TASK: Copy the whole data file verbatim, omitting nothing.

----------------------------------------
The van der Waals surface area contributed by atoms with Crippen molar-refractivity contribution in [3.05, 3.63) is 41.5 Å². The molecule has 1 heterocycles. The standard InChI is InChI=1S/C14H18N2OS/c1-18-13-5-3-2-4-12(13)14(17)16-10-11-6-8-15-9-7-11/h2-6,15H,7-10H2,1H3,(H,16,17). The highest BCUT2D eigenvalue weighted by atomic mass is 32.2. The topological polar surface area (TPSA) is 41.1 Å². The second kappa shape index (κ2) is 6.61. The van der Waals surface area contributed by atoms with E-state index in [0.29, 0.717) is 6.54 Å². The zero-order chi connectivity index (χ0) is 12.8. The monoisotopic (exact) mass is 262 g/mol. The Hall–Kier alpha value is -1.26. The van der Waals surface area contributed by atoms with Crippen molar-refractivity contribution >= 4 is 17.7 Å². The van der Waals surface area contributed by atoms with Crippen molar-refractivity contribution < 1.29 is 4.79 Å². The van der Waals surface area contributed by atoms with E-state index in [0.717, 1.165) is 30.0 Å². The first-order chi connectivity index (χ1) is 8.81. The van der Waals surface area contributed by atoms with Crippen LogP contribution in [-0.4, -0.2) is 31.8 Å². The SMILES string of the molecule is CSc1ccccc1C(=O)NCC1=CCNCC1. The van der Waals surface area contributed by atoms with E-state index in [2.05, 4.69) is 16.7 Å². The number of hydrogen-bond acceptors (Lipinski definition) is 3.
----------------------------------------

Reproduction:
The van der Waals surface area contributed by atoms with Crippen molar-refractivity contribution in [3.05, 3.63) is 41.5 Å². The molecule has 1 heterocycles. The standard InChI is InChI=1S/C14H18N2OS/c1-18-13-5-3-2-4-12(13)14(17)16-10-11-6-8-15-9-7-11/h2-6,15H,7-10H2,1H3,(H,16,17). The highest BCUT2D eigenvalue weighted by atomic mass is 32.2. The topological polar surface area (TPSA) is 41.1 Å². The second kappa shape index (κ2) is 6.61. The van der Waals surface area contributed by atoms with E-state index in [0.29, 0.717) is 6.54 Å². The zero-order chi connectivity index (χ0) is 12.8. The monoisotopic (exact) mass is 262 g/mol. The Hall–Kier alpha value is -1.26. The van der Waals surface area contributed by atoms with Crippen molar-refractivity contribution >= 4 is 17.7 Å². The van der Waals surface area contributed by atoms with Crippen molar-refractivity contribution < 1.29 is 4.79 Å². The van der Waals surface area contributed by atoms with E-state index in [0.717, 1.165) is 30.0 Å². The first-order chi connectivity index (χ1) is 8.81. The van der Waals surface area contributed by atoms with Crippen LogP contribution in [-0.4, -0.2) is 31.8 Å². The SMILES string of the molecule is CSc1ccccc1C(=O)NCC1=CCNCC1. The van der Waals surface area contributed by atoms with E-state index in [2.05, 4.69) is 16.7 Å². The number of hydrogen-bond acceptors (Lipinski definition) is 3.